Observations give some clues on the formation mechanism of tidal dwarfs. In the young TDGs observed so far, the atomic hydrogen makes the bulk of their mass. Therefore gas should play a key role. On the theoretical side, several scenarios have been proposed, supported by various types of numerical simulations:
The variety of proposed scenarios tells how much having ad-hoc initial conditions and all necessary ingredients in the simulations is important: if the dark matter halo is truncated in the numerical simulations (to lower their computational cost), scenario (4) will not work; scenarios (2)-(5) require proper treatment of the gaseous component, including feedback. Scenario (6) needs high resolution, so as to resolve Super Star Clusters. Fig. 2 presents one of such simulations fulfilling most of these criteria. The numerical model used a total of 36 million particles, including 12 million "sticky" particles for the gas component, and minimal grid cell size of 32 pc . The production of star clusters with masses down to 105 M was directly resolved in these simulations. The mass spectrum of objects produced during the merger seems to be bimodal. Two distinct families arise: (a) compact SSCs, with masses less than 108 M which seem pressure supported and may be the progenitors of globular clusters; (b) extended objects with masses above 108 M which are usually supported by rotation. The latter have the properties of observed Tidal Dwarf Galaxies. Thus TDGs are not simply the high mass end of SSCs, a conclusion that was also reached from the analysis of HST images . Furthermore, analyzing snapshots of the simulation for a period of one Gyr, we found no evidence that the latter evolve into the former, via merging. The TDG progenitors are visible soon after the first encounter, in the outskirts of the colliding galaxies, at a time when the tidal tails have not yet completely unfolded. They quickly collect all their building material. After about 100 Myr, their mass is stabilized. Rotational support appears as well very early on. Only a few massive objects are formed later on within the tidal tails. Note however that star-formation and gas feedback are not properly handled with the sticky particles used in these simulations. Investigations may now be carried using fully hydrodynamical simulations .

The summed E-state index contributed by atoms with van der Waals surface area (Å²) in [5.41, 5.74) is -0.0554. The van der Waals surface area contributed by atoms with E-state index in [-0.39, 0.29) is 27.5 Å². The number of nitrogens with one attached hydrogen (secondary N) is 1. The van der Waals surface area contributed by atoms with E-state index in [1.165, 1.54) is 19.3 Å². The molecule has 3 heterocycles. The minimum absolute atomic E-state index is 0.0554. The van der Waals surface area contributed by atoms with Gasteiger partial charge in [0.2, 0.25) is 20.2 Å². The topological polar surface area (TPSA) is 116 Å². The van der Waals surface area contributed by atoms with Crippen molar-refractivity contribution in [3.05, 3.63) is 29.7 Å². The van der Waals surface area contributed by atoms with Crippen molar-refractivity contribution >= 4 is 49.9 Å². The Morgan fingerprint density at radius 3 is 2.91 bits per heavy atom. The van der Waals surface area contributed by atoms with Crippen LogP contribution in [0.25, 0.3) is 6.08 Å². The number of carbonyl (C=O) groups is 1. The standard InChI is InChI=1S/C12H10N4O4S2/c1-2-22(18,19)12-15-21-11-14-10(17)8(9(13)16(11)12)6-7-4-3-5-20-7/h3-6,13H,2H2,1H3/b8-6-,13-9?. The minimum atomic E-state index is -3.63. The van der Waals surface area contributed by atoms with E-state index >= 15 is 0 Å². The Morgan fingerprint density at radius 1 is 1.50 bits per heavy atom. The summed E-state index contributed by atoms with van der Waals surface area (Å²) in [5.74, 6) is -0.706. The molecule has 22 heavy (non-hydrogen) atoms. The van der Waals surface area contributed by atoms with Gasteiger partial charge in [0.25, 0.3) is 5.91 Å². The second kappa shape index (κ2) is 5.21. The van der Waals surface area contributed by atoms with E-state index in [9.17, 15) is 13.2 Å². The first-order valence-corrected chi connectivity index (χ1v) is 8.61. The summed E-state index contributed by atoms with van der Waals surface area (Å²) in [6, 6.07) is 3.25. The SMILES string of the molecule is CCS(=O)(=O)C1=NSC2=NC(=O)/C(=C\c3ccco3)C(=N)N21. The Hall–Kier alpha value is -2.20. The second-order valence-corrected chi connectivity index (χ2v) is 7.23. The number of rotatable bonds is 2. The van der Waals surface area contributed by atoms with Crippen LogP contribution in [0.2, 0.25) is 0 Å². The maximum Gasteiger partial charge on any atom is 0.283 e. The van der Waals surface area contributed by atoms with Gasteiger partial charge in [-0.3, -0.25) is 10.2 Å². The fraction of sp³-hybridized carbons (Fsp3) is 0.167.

Figure 2. Formation of tidal dwarf galaxies in high resolution numerical simulation of a major merger . Two snapshots are shown, resp. after the first encounter and the merger (Belles et al., in prep).